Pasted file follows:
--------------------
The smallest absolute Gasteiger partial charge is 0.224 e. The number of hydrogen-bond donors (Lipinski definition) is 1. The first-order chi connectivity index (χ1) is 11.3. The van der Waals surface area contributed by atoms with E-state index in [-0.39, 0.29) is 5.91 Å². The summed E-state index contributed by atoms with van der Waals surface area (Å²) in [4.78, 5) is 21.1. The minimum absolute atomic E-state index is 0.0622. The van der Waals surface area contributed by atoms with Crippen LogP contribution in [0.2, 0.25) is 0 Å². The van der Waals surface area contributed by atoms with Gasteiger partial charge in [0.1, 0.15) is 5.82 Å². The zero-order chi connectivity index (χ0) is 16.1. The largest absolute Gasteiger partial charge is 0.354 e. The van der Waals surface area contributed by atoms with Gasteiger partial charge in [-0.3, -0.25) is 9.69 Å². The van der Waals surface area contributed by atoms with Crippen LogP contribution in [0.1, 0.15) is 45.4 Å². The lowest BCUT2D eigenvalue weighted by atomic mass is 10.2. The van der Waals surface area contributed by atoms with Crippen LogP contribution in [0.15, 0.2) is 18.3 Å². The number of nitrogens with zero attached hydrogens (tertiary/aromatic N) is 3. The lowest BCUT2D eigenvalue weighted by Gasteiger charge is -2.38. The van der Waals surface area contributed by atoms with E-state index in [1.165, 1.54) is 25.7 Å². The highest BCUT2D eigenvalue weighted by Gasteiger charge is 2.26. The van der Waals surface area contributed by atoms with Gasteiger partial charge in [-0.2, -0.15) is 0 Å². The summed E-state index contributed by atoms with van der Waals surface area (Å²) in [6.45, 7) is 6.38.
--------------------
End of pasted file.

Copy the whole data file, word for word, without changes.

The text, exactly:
The smallest absolute Gasteiger partial charge is 0.224 e. The number of hydrogen-bond donors (Lipinski definition) is 1. The first-order chi connectivity index (χ1) is 11.3. The van der Waals surface area contributed by atoms with E-state index in [-0.39, 0.29) is 5.91 Å². The summed E-state index contributed by atoms with van der Waals surface area (Å²) in [4.78, 5) is 21.1. The minimum absolute atomic E-state index is 0.0622. The van der Waals surface area contributed by atoms with Crippen LogP contribution in [0.2, 0.25) is 0 Å². The van der Waals surface area contributed by atoms with Gasteiger partial charge in [0.1, 0.15) is 5.82 Å². The zero-order chi connectivity index (χ0) is 16.1. The largest absolute Gasteiger partial charge is 0.354 e. The van der Waals surface area contributed by atoms with Gasteiger partial charge in [-0.3, -0.25) is 9.69 Å². The van der Waals surface area contributed by atoms with Crippen LogP contribution in [0.1, 0.15) is 45.4 Å². The lowest BCUT2D eigenvalue weighted by atomic mass is 10.2. The van der Waals surface area contributed by atoms with Crippen LogP contribution in [0.15, 0.2) is 18.3 Å². The number of nitrogens with zero attached hydrogens (tertiary/aromatic N) is 3. The lowest BCUT2D eigenvalue weighted by Gasteiger charge is -2.38. The van der Waals surface area contributed by atoms with E-state index in [1.165, 1.54) is 25.7 Å². The highest BCUT2D eigenvalue weighted by Gasteiger charge is 2.26. The van der Waals surface area contributed by atoms with Gasteiger partial charge in [-0.2, -0.15) is 0 Å². The summed E-state index contributed by atoms with van der Waals surface area (Å²) in [6.45, 7) is 6.38.